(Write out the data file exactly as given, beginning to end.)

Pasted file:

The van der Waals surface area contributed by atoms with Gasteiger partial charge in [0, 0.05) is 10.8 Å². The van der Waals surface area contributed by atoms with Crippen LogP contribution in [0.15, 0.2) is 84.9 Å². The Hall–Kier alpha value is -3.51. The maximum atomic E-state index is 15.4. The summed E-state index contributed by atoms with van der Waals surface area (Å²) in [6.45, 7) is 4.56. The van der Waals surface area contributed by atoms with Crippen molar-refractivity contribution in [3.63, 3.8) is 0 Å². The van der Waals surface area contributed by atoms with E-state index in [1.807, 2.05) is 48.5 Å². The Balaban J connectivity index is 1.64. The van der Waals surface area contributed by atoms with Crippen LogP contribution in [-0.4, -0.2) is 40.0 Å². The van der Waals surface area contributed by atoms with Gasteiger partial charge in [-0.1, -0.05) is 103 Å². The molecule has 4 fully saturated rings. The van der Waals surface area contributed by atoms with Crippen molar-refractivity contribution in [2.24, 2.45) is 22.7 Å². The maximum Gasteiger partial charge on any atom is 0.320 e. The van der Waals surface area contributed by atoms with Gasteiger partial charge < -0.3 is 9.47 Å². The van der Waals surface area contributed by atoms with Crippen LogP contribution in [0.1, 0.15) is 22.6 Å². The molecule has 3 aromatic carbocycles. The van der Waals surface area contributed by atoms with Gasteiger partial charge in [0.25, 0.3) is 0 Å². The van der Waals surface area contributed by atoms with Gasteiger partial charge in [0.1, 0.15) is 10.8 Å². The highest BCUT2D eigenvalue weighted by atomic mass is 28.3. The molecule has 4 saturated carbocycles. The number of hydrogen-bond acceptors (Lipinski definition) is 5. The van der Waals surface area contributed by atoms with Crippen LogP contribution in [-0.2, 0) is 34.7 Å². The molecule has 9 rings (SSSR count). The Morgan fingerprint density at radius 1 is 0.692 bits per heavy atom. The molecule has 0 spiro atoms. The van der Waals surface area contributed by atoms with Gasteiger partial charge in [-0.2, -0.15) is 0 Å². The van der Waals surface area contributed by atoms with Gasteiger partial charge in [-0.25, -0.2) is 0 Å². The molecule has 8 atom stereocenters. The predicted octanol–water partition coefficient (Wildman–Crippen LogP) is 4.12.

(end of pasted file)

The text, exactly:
The van der Waals surface area contributed by atoms with Gasteiger partial charge in [0, 0.05) is 10.8 Å². The van der Waals surface area contributed by atoms with Crippen LogP contribution in [0.15, 0.2) is 84.9 Å². The Hall–Kier alpha value is -3.51. The maximum atomic E-state index is 15.4. The summed E-state index contributed by atoms with van der Waals surface area (Å²) in [6.45, 7) is 4.56. The van der Waals surface area contributed by atoms with Crippen molar-refractivity contribution in [3.63, 3.8) is 0 Å². The van der Waals surface area contributed by atoms with E-state index in [1.807, 2.05) is 48.5 Å². The Balaban J connectivity index is 1.64. The van der Waals surface area contributed by atoms with Crippen LogP contribution in [-0.4, -0.2) is 40.0 Å². The van der Waals surface area contributed by atoms with Gasteiger partial charge in [-0.1, -0.05) is 103 Å². The molecule has 4 fully saturated rings. The van der Waals surface area contributed by atoms with Crippen molar-refractivity contribution in [2.24, 2.45) is 22.7 Å². The maximum Gasteiger partial charge on any atom is 0.320 e. The van der Waals surface area contributed by atoms with Gasteiger partial charge < -0.3 is 9.47 Å². The van der Waals surface area contributed by atoms with Crippen LogP contribution in [0.1, 0.15) is 22.6 Å². The molecule has 3 aromatic carbocycles. The van der Waals surface area contributed by atoms with Gasteiger partial charge in [0.25, 0.3) is 0 Å². The van der Waals surface area contributed by atoms with Gasteiger partial charge in [0.1, 0.15) is 10.8 Å². The highest BCUT2D eigenvalue weighted by atomic mass is 28.3. The molecule has 4 saturated carbocycles. The number of hydrogen-bond acceptors (Lipinski definition) is 5. The van der Waals surface area contributed by atoms with Crippen LogP contribution in [-0.2, 0) is 34.7 Å². The molecule has 9 rings (SSSR count). The Morgan fingerprint density at radius 1 is 0.692 bits per heavy atom. The molecule has 0 spiro atoms. The van der Waals surface area contributed by atoms with Gasteiger partial charge in [-0.2, -0.15) is 0 Å². The van der Waals surface area contributed by atoms with Gasteiger partial charge in [-0.25, -0.2) is 0 Å². The molecule has 8 atom stereocenters. The predicted octanol–water partition coefficient (Wildman–Crippen LogP) is 4.12.